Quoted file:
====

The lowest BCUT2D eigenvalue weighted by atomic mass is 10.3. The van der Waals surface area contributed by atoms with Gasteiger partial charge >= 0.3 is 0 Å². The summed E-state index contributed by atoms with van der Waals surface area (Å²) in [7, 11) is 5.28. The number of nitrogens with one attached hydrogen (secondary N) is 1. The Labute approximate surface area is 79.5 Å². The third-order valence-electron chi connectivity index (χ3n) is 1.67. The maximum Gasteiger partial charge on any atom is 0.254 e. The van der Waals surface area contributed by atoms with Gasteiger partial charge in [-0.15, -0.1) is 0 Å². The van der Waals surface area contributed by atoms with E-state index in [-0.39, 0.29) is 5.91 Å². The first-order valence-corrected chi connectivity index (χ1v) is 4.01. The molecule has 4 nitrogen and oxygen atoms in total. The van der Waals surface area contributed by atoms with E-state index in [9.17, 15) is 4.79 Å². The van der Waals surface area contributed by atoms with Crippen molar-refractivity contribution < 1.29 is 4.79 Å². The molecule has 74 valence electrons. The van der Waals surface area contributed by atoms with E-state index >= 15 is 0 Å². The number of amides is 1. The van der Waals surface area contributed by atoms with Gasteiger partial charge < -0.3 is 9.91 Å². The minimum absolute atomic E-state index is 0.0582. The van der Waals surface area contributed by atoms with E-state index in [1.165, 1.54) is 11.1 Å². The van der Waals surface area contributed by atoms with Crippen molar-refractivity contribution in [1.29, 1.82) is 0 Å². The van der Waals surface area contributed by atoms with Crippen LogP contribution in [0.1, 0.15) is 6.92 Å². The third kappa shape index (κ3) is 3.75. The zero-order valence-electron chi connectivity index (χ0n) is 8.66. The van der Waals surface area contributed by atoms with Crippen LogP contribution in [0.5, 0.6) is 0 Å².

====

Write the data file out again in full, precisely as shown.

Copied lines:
The lowest BCUT2D eigenvalue weighted by atomic mass is 10.3. The van der Waals surface area contributed by atoms with Gasteiger partial charge >= 0.3 is 0 Å². The summed E-state index contributed by atoms with van der Waals surface area (Å²) in [7, 11) is 5.28. The number of nitrogens with one attached hydrogen (secondary N) is 1. The Labute approximate surface area is 79.5 Å². The third-order valence-electron chi connectivity index (χ3n) is 1.67. The maximum Gasteiger partial charge on any atom is 0.254 e. The van der Waals surface area contributed by atoms with Gasteiger partial charge in [-0.15, -0.1) is 0 Å². The van der Waals surface area contributed by atoms with E-state index in [-0.39, 0.29) is 5.91 Å². The first-order valence-corrected chi connectivity index (χ1v) is 4.01. The molecule has 4 nitrogen and oxygen atoms in total. The van der Waals surface area contributed by atoms with E-state index in [9.17, 15) is 4.79 Å². The van der Waals surface area contributed by atoms with Crippen molar-refractivity contribution < 1.29 is 4.79 Å². The molecule has 74 valence electrons. The van der Waals surface area contributed by atoms with E-state index >= 15 is 0 Å². The number of amides is 1. The van der Waals surface area contributed by atoms with Gasteiger partial charge < -0.3 is 9.91 Å². The minimum absolute atomic E-state index is 0.0582. The van der Waals surface area contributed by atoms with E-state index in [1.165, 1.54) is 11.1 Å². The van der Waals surface area contributed by atoms with Crippen molar-refractivity contribution in [1.29, 1.82) is 0 Å². The van der Waals surface area contributed by atoms with Crippen LogP contribution in [0.1, 0.15) is 6.92 Å². The third kappa shape index (κ3) is 3.75. The zero-order valence-electron chi connectivity index (χ0n) is 8.66. The van der Waals surface area contributed by atoms with Crippen LogP contribution in [0.5, 0.6) is 0 Å².